With gasoline prices hitting the car ceiling, Bush could have figured this wasn't the optimal moment to pick an oil company exec -- especially someone who cashed in his Halliburton shares for $5.1 million.
Already, Dems have begun to attack Cheney's association with crude. And it won't help Bush that Gore has family ties to Occidental Petroleum, because Gore's anti-oil rhetoric -- despite what enviros consider a checkered record -- inoculates him.
I shouldn't complain. Like many Repubs, I'm so anxious to see a Republican in the White House, I'd live with "arguably qualified." Perhaps I should simply be thrilled that Cheney is well credentialed and leave it at that.
But Cheney's ascension suggests that the Bush League thinks the election is in the bag; that the pre-McCain
cockiness is back.
Yes, Al Gore finally got a break. executive order. As Tom Sargentich of American University's law school recently put it in testimony before the House Rules Committee, "There can be no doubt that presidential 'lawmaking' by executive order is a central phenomenon in modern governance."
While in principle, presidents are not supposed to legislate, that power being reserved to the Congress under the Constitution, it has been recognized since the earliest days of the republic that the president's executive power necessitates some degree of de facto lawmaking. Notes Neil Kinkopf, a law professor at Georgia State, "Statutes are not self-enforcing. Every statute unavoidably conveys some discretion." From this fact inevitably flows a measure of presidential lawmaking via executive order.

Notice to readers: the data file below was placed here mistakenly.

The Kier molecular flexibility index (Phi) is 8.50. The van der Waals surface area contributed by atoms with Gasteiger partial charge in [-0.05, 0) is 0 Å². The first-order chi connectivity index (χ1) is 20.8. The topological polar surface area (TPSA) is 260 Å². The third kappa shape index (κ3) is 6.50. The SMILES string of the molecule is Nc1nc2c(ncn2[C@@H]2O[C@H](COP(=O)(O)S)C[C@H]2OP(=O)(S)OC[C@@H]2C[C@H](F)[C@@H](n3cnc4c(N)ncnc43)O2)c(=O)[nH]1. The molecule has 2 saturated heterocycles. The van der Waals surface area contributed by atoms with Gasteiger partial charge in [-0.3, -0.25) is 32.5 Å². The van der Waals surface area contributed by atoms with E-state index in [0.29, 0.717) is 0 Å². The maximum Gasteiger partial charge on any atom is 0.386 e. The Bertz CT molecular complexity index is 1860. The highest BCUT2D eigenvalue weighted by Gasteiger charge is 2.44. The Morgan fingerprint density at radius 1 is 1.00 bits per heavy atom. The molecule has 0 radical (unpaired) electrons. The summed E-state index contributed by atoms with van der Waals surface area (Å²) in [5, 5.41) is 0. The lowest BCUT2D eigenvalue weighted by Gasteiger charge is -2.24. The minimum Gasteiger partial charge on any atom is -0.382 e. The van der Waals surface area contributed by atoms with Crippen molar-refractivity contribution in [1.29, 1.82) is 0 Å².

But clearly the power is not unlimited. "Executive orders are a source of law only when they draw upon the constitutional powers of the president or powers expressly delegated by Congress," Louis Fisher writes in his authoritative book, "Constitutional Conflicts Between Congress and the President" (Princeton University Press, 1985). "When executive orders lack statutory support, they have been held by the courts to be without the force and effect of law. Executive orders may not supersede a statute or override contradictory congressional expressions."
An even better authority on this issue is William Howard Taft, who served both as president of the United States and later Chief Justice of the Supreme Court. In his book, "Our Chief Magistrate and His Powers," Taft said, "The true view of the Executive function is, as I conceive it, that the president can exercise no power which cannot be fairly and reasonably traced to some specific grant of power or justly implied and included within such express grant as proper and necessary to exercise."
The classic case of a president overstepping his bounds was when Harry Truman seized the steel industry in order to head off a threatened strike that would have hindered prosecution of the Korean War. The Supreme Court ruled that Truman's executive order was illegal. More recently, a federal district court struck down Bill Clinton's executive order regarding permanent striker replacements, a decision the administration chose not to appeal.